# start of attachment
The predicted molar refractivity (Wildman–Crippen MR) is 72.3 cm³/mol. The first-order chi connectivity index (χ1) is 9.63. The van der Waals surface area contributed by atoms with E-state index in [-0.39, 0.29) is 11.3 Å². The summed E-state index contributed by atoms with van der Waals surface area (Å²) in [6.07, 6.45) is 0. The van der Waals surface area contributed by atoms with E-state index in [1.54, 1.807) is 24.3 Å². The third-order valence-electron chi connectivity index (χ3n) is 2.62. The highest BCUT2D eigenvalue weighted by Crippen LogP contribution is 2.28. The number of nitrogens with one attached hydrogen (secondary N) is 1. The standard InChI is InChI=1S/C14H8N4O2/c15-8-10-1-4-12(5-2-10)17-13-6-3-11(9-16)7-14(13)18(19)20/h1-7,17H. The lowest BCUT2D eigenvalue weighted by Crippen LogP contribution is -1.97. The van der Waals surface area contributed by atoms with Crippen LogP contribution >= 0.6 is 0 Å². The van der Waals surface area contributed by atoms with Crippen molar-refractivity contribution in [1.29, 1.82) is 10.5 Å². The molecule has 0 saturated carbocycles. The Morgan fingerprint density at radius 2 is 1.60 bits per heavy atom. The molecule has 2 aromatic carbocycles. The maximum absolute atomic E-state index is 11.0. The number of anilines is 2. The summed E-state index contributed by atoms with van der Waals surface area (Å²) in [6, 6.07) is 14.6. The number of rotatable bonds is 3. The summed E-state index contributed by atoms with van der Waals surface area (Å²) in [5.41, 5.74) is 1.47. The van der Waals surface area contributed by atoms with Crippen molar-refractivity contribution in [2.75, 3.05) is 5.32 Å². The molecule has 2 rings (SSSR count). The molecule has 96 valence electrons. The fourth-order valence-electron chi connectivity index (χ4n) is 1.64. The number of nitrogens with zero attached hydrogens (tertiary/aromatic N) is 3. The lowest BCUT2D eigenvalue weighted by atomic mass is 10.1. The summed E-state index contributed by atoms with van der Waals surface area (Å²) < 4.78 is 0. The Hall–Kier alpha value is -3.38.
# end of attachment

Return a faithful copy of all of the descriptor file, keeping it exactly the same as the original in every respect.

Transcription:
The predicted molar refractivity (Wildman–Crippen MR) is 72.3 cm³/mol. The first-order chi connectivity index (χ1) is 9.63. The van der Waals surface area contributed by atoms with E-state index in [-0.39, 0.29) is 11.3 Å². The summed E-state index contributed by atoms with van der Waals surface area (Å²) in [6.07, 6.45) is 0. The van der Waals surface area contributed by atoms with E-state index in [1.54, 1.807) is 24.3 Å². The third-order valence-electron chi connectivity index (χ3n) is 2.62. The highest BCUT2D eigenvalue weighted by Crippen LogP contribution is 2.28. The number of nitrogens with one attached hydrogen (secondary N) is 1. The standard InChI is InChI=1S/C14H8N4O2/c15-8-10-1-4-12(5-2-10)17-13-6-3-11(9-16)7-14(13)18(19)20/h1-7,17H. The lowest BCUT2D eigenvalue weighted by Crippen LogP contribution is -1.97. The van der Waals surface area contributed by atoms with Crippen LogP contribution >= 0.6 is 0 Å². The van der Waals surface area contributed by atoms with Crippen molar-refractivity contribution in [1.29, 1.82) is 10.5 Å². The molecule has 0 saturated carbocycles. The Morgan fingerprint density at radius 2 is 1.60 bits per heavy atom. The molecule has 2 aromatic carbocycles. The maximum absolute atomic E-state index is 11.0. The number of anilines is 2. The summed E-state index contributed by atoms with van der Waals surface area (Å²) in [6, 6.07) is 14.6. The number of rotatable bonds is 3. The summed E-state index contributed by atoms with van der Waals surface area (Å²) in [5.41, 5.74) is 1.47. The van der Waals surface area contributed by atoms with Crippen molar-refractivity contribution in [2.75, 3.05) is 5.32 Å². The molecule has 2 rings (SSSR count). The molecule has 96 valence electrons. The fourth-order valence-electron chi connectivity index (χ4n) is 1.64. The number of nitrogens with zero attached hydrogens (tertiary/aromatic N) is 3. The lowest BCUT2D eigenvalue weighted by atomic mass is 10.1. The summed E-state index contributed by atoms with van der Waals surface area (Å²) < 4.78 is 0. The Hall–Kier alpha value is -3.38.